Review

Sonic & SEGA All-Stars Racing Review (PS3)

It's been a long time coming, but when SEGA announced they would plunge Sonic and his peers into the karting world, you would have been hard-pressed to find as much as an eyebrow raised across the gaming scene. After the continued success of Mario Kart, SEGA could hardly be forgiven for capitalising on the lucrative market- especially as their racer isn't limited to Nintendo consoles only. With the prowess of the Xbox 360, and a host of SEGA favourites strapping themselves in for the ride, this title has all the ingredients needed to compete alongside the plump plumber's much-loved formula.

After a brief tutorial, Sonic & SEGA All-Stars Racing throws you into the action without much hesitation. You're quickly introduced to the simple controls and launched onto track with little more than a push start. Not that you will need an in-depth analysis of the game, as it's mightily easy to pick up and play, even for those who are new to the genre. The real test comes from putting all the game's simple mechanics together to form a winning solution.


Sonic is back, and this time, there's no werehog involved!
Obscure Japanese character's or not, this game is a lot of fun.

As with Outrun, drifting plays a huge part in Sonic & SEGA All-Stars Racing. A successful drift provides a momentum-shifting burst of speed that will allow you to overtake distant opponents, or make up ground if you're trailing behind. The best players will initiate into a drift at every conceivable moment, release when the power-up is ready, and then repeat. Drifting is also an effective way of getting out of trouble at the last second, as you dodge giant boxing gloves or evade irritating robots by shifting your weight into a different direction. Of course, there are many ways to play depending on your racing style, as it will take an hour or so of experimenting before you find the character who bests suits your technique.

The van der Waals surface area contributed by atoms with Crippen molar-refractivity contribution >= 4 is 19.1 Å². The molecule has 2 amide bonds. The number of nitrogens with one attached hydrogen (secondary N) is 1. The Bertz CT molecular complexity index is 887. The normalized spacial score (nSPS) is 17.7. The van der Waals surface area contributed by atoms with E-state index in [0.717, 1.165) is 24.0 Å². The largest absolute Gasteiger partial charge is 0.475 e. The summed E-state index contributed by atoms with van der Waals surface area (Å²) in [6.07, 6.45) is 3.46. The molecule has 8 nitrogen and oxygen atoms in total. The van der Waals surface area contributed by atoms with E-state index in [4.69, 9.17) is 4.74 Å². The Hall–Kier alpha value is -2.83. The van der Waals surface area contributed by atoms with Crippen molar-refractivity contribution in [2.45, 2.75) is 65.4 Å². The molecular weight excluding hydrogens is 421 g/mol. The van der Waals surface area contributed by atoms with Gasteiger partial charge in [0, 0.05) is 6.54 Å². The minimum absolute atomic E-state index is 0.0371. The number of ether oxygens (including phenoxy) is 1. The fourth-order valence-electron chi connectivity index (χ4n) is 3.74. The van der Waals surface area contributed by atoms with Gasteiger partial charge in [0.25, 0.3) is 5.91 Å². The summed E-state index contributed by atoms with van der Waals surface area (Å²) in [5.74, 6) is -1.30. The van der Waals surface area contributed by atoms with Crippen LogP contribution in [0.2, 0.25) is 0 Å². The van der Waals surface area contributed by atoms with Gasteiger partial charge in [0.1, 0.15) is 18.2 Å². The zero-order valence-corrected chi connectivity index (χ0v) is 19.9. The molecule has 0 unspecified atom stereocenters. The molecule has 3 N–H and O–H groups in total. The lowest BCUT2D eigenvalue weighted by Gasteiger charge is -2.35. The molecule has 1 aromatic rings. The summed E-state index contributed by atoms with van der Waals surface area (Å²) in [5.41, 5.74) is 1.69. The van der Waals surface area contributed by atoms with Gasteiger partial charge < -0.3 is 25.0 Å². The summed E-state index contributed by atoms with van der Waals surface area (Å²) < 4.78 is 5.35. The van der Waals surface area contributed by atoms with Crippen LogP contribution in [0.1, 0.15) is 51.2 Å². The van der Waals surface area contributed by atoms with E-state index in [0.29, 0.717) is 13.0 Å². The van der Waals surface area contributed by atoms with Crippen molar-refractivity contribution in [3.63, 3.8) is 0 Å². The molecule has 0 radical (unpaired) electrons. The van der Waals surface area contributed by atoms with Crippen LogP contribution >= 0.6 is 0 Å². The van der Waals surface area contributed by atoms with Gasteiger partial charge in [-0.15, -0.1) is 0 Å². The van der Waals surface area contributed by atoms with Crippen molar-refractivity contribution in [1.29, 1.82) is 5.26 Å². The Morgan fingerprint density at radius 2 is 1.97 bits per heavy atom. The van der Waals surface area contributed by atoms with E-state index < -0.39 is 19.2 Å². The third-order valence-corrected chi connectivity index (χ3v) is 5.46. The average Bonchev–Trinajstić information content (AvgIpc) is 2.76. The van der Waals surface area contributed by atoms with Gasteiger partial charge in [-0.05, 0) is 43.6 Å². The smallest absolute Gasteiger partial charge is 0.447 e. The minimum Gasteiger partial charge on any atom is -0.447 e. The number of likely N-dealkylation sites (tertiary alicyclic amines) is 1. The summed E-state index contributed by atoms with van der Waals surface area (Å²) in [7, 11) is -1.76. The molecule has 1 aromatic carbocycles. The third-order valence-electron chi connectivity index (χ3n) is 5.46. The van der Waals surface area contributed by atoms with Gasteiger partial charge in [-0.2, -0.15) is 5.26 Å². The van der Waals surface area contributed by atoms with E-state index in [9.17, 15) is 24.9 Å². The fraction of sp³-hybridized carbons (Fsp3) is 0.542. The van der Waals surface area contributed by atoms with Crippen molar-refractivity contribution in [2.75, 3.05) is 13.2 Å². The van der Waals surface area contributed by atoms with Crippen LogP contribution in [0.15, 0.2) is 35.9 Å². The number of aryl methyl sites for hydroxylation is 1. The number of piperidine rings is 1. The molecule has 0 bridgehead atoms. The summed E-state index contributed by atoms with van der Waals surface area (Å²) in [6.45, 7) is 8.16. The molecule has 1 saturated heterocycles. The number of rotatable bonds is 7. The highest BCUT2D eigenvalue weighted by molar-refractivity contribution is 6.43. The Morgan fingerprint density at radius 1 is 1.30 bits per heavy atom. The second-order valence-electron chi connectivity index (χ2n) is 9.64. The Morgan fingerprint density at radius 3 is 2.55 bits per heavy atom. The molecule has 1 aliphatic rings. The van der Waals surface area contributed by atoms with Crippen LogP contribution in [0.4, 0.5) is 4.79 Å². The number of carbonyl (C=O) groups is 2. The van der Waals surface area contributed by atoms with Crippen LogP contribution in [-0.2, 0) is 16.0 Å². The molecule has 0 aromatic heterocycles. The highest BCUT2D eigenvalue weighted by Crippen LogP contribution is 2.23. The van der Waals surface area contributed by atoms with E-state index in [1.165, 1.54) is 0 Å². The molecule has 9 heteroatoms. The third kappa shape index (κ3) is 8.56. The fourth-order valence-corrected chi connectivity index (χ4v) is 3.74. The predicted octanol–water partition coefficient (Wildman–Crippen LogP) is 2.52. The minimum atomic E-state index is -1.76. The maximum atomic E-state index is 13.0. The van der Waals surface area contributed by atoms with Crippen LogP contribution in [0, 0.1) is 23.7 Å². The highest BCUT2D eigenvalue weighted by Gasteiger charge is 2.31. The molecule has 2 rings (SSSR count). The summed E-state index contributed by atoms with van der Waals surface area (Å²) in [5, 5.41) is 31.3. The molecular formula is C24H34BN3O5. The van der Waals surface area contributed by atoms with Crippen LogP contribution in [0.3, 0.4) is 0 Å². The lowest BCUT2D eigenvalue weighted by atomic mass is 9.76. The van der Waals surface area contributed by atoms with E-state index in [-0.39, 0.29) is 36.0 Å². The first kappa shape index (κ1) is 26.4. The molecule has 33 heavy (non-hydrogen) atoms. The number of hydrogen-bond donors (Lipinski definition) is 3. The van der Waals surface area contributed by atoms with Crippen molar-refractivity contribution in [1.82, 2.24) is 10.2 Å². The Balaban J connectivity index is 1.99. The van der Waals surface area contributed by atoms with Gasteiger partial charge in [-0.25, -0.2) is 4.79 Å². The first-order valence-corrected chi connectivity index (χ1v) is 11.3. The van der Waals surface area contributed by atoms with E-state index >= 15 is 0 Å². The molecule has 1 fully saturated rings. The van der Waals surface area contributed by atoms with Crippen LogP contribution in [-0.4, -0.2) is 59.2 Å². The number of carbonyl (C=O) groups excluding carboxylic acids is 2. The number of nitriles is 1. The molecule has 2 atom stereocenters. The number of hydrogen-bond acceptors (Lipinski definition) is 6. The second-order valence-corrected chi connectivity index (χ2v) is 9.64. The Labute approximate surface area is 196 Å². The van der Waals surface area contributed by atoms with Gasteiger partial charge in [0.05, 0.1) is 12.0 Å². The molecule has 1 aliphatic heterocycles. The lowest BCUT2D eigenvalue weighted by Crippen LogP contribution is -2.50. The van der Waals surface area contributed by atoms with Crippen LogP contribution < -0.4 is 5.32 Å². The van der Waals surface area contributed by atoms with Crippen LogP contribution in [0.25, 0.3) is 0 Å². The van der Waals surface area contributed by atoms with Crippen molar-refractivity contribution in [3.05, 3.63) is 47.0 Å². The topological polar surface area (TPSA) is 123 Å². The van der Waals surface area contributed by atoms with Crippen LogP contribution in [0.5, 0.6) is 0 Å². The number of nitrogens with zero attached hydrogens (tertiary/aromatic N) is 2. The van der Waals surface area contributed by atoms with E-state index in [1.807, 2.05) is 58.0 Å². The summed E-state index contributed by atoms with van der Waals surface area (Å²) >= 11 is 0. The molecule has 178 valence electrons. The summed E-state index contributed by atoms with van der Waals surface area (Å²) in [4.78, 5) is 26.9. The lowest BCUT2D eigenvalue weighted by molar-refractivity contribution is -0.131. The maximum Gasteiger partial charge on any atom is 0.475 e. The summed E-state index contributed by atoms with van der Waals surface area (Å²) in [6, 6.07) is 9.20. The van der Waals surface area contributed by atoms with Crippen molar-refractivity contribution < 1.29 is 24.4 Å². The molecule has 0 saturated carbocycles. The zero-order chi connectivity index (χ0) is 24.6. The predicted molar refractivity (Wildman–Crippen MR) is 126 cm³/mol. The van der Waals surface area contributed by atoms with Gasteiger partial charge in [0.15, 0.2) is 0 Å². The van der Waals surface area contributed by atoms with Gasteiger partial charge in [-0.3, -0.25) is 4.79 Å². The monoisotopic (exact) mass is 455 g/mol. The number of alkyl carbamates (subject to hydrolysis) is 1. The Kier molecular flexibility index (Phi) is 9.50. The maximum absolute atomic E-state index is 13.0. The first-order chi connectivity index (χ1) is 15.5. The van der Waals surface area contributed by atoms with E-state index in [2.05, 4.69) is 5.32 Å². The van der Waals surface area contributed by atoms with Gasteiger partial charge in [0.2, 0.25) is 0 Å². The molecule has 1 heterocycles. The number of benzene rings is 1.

While there is a roster of twenty two characters (many of whom are unlockable), SEGA have included a number of faces that most players will never have stumbled upon before. If you've never played Chu Chu Rocket, or haven't witnessed Billy Hatcher's chicken outfit previously, you'll quickly become accustomed to them, as they send missiles into your spoiler and drop mines for you to roll over. Shenmue veterans will feel ecstatic that Ryo Hazuki has made it into the game, alongside other favourites such as Samba de Amigo and AiAi from the Super Monkey Ball series.

Of course, the Sonic franchise has a strong showing, with Tails, Knuckles, Amy, and Big Cat all making it into the game. For those wanting to add a sense of customisation to proceedings, you can also incorporate your Xbox Live Avatar into the race, albeit in a generic, and slightly boring vehicle. It's worth noting that Banjo and Kazooie are an exclusive team only available in the 360 version, and are amongst the fastest characters in the entire game.